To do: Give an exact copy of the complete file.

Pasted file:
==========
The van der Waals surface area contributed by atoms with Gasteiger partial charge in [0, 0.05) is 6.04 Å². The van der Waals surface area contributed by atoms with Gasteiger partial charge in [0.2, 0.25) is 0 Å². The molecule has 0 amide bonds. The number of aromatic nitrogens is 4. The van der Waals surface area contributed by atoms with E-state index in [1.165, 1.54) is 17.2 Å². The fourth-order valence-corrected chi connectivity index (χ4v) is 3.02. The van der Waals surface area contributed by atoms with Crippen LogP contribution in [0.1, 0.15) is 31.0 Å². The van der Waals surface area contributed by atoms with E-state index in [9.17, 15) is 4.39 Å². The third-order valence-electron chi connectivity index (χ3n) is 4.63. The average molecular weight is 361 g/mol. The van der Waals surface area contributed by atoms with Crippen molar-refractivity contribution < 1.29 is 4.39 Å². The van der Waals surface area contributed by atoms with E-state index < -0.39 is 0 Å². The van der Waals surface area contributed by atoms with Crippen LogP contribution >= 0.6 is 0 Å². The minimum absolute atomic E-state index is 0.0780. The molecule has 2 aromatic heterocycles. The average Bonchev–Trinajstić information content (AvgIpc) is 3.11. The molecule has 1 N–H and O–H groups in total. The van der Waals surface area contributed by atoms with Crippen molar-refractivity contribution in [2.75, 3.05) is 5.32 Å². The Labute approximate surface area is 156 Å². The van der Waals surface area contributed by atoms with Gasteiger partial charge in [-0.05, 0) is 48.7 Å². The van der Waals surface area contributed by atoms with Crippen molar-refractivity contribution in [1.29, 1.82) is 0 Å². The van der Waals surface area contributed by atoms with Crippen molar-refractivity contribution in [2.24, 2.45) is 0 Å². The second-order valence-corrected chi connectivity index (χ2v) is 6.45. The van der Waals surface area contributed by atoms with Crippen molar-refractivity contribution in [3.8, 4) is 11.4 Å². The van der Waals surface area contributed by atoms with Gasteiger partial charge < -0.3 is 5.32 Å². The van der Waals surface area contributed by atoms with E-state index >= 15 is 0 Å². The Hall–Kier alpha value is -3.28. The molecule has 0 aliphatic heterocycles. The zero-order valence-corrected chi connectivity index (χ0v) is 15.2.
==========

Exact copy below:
The van der Waals surface area contributed by atoms with Gasteiger partial charge in [0, 0.05) is 6.04 Å². The van der Waals surface area contributed by atoms with Gasteiger partial charge in [0.2, 0.25) is 0 Å². The molecule has 0 amide bonds. The number of aromatic nitrogens is 4. The van der Waals surface area contributed by atoms with E-state index in [1.165, 1.54) is 17.2 Å². The fourth-order valence-corrected chi connectivity index (χ4v) is 3.02. The van der Waals surface area contributed by atoms with Crippen LogP contribution in [0.1, 0.15) is 31.0 Å². The van der Waals surface area contributed by atoms with E-state index in [9.17, 15) is 4.39 Å². The third-order valence-electron chi connectivity index (χ3n) is 4.63. The average molecular weight is 361 g/mol. The van der Waals surface area contributed by atoms with Crippen molar-refractivity contribution < 1.29 is 4.39 Å². The van der Waals surface area contributed by atoms with E-state index < -0.39 is 0 Å². The van der Waals surface area contributed by atoms with Crippen LogP contribution >= 0.6 is 0 Å². The minimum absolute atomic E-state index is 0.0780. The molecule has 2 aromatic heterocycles. The average Bonchev–Trinajstić information content (AvgIpc) is 3.11. The molecule has 1 N–H and O–H groups in total. The van der Waals surface area contributed by atoms with Crippen molar-refractivity contribution in [2.75, 3.05) is 5.32 Å². The Labute approximate surface area is 156 Å². The van der Waals surface area contributed by atoms with Gasteiger partial charge in [-0.05, 0) is 48.7 Å². The van der Waals surface area contributed by atoms with Crippen molar-refractivity contribution in [1.29, 1.82) is 0 Å². The van der Waals surface area contributed by atoms with Crippen molar-refractivity contribution in [2.24, 2.45) is 0 Å². The second-order valence-corrected chi connectivity index (χ2v) is 6.45. The van der Waals surface area contributed by atoms with Crippen molar-refractivity contribution in [3.8, 4) is 11.4 Å². The van der Waals surface area contributed by atoms with Gasteiger partial charge < -0.3 is 5.32 Å². The van der Waals surface area contributed by atoms with E-state index >= 15 is 0 Å². The Hall–Kier alpha value is -3.28. The molecule has 0 aliphatic heterocycles. The zero-order valence-corrected chi connectivity index (χ0v) is 15.2.